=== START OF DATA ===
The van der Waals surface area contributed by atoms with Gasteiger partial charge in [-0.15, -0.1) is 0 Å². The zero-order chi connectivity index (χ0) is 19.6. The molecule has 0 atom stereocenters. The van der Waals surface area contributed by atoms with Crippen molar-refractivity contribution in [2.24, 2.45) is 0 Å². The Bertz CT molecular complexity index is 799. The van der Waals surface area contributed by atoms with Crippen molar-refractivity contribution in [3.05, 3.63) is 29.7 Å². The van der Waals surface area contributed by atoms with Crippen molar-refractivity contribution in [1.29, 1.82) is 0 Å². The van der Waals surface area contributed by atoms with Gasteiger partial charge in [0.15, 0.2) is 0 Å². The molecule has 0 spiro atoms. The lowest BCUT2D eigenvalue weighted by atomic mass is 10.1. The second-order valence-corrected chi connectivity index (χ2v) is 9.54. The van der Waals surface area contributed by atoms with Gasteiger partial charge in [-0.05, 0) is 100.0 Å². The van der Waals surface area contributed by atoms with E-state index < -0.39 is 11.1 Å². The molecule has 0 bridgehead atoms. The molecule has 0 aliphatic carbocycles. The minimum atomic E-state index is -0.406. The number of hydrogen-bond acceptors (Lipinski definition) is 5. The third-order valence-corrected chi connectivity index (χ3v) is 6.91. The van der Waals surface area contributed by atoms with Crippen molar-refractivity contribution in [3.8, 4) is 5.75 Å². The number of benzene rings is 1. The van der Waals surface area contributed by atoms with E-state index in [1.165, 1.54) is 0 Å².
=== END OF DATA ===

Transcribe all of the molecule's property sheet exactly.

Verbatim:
The van der Waals surface area contributed by atoms with Gasteiger partial charge in [-0.15, -0.1) is 0 Å². The zero-order chi connectivity index (χ0) is 19.6. The molecule has 0 atom stereocenters. The van der Waals surface area contributed by atoms with Crippen molar-refractivity contribution in [2.24, 2.45) is 0 Å². The Bertz CT molecular complexity index is 799. The van der Waals surface area contributed by atoms with Crippen molar-refractivity contribution in [3.05, 3.63) is 29.7 Å². The van der Waals surface area contributed by atoms with Crippen molar-refractivity contribution in [1.29, 1.82) is 0 Å². The van der Waals surface area contributed by atoms with Gasteiger partial charge in [0.15, 0.2) is 0 Å². The molecule has 0 spiro atoms. The lowest BCUT2D eigenvalue weighted by atomic mass is 10.1. The second-order valence-corrected chi connectivity index (χ2v) is 9.54. The van der Waals surface area contributed by atoms with Gasteiger partial charge in [-0.05, 0) is 100.0 Å². The van der Waals surface area contributed by atoms with E-state index < -0.39 is 11.1 Å². The molecule has 0 bridgehead atoms. The molecule has 0 aliphatic carbocycles. The minimum atomic E-state index is -0.406. The number of hydrogen-bond acceptors (Lipinski definition) is 5. The third-order valence-corrected chi connectivity index (χ3v) is 6.91. The van der Waals surface area contributed by atoms with Crippen molar-refractivity contribution in [3.8, 4) is 5.75 Å². The number of benzene rings is 1. The van der Waals surface area contributed by atoms with E-state index in [1.165, 1.54) is 0 Å².